After the walk, we went Zorbing. Zorbing is fun. Like really fun. For those who have no idea what I'm talking about, you pile into a large hamster ball filled with water with a bunch of other people. And then you roll down a hill with a GoPro in your hand. We got going really fast, and even though there was a track to control where the ball went, it was absolutely chaotic inside of that thing. I would gladly do it again.

That night, we traveled to a Māori village to immerse ourselves in the culture and eat a traditional meal, the Hāngi (earth oven), where all of our delicious was cooked in the ground. This is not to be confused with the Hongi, the traditional Māori greeting that involves the pressing of the noses and a deep inhale (which exchanges the breath of life between two people). I was taught the Haka (a Haka crash-course, of course, as I only had 3 minutes to learn it), the Māori war dance, and then told to perform it in front of a bunch of strangers. This was probably the highlight of the night for me, as I love the dance and I've always wanted to learn it. According to my peers, I really got into it. I plan on auditing the Māori dance class during my time here. There were some other short classes on spinning poi and using a spear. Right before dinner, there was an awesome performance done by the tribe, singing and dancing, that sort of thing. I can't even begin to describe the emotion that brought forth in me. I was finally a victim of sensory overload; I was experiencing pure bliss.

I've been exploring the small section of the city around me for a little while now, and I have to say I absolutely love where I live. The last two days have brought numerous discoveries, one of the most notable being this little takeaway called Corner Kebab, which is located on a side-street behind a Burger King. On Monday (and Tuesday), I had the most amazing lamb burger with hummus and some middle eastern spicy stuff, and I told everyone about it. When I went back, the guy recognized me and I got a discount. We're gonna be good friends, I can already tell. (I might as well turn this into a food blog.)

I went on a bike ride to Mission Bay yesterday, and it felt so natural getting on a bike again. After a brief swim and a game of pictionary (using the beach as a sketchpad!), everyone huddled around an incredibly large box of hot chips (fries) and went to town. On the way back to Auckland, the sun came out in full-force, and successfully burned me to a crisp. I honestly hope it fades soon, I've been red as a beet for two days. After the ride, I went to a picnic in Auckland Domain, a large park with a giant Māori museum at the top. I met a ton of super-interesting international students studying at the University of Auckland with me, and a few Kiwi's as well. They attempted to teach me how to play rugby. I think it's gonna grow on me.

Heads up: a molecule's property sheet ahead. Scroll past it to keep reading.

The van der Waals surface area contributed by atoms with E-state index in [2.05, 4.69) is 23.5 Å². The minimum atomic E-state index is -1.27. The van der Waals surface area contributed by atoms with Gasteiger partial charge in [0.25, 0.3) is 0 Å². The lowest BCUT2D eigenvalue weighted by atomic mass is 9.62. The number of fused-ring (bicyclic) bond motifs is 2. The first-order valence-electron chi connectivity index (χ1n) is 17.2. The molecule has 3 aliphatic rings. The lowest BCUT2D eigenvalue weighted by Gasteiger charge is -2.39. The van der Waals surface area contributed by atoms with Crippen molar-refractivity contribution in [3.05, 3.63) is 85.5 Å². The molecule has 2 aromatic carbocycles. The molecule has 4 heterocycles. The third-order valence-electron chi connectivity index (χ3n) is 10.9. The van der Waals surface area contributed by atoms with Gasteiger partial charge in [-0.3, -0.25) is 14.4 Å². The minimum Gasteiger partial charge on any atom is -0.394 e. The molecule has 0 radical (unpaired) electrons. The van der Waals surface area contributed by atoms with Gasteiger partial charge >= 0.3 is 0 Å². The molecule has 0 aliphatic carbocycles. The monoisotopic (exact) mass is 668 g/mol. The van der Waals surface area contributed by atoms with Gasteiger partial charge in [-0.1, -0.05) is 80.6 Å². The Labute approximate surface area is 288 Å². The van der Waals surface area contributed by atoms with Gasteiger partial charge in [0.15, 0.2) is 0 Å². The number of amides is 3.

This morning, I hiked up Mt. Eden, the highest natural point in Auckland. It was a great time, and I felt like I was on top of the world. I had been waiting for this since August, when I was accepted here. It was the view (that I saw on Google maps street view) from here that really sold the city.

I just got back from Globe Bar, and it was a great time dancing with everyone. I hosted a party before everyone went out, and now I know heaps more of my neighbors in Unilodge, the apartment building I'm living in for the next few months. I guess a New Zealander (Kiwi) would say my night was "Sweet as." Now it's time to recharge my batteries; I'm going to get my bearings around campus tomorrow, and then go to my first rugby game!

The people studying abroad with me are among the most interesting people I've ever met. Arcadia's study abroad program in New Zealand definitely attracts some great people. We all just want to make this trip the best experience ever. Not only have we had a blast together so far, but we've already planned three future trips for the weekends to come. I've been getting to know some of the other international students as well; I find their cultural differences fascinating (and a lot of these foreign ladies are absolutely gorgeous!).

I realize that I have written a lot today, and I plan on writing shorter posts in the future. This was fun to write, so I didn't leave that much out. It's really hard to condense such an awesome experience into a few hundred words.

I'll work on posting some more stories of this week's orientation on Monday, stay tuned!

Cheers,

Pierce

A Māori woman

Queen Street

The Ancient Tuatara

Sunrise at Rotorua

California Redwood at the reserve

Waterfall near the Redwood

New Zealand's old Faithful: Pohutu

The Crash Palace!

A sign warning me not to walk into a volcano

One of the craters of Mt. Eden

Photogenic Child

Another sign telling me not to touch hot stuff

Happy Sheep

Sulfurous water at the geothermal park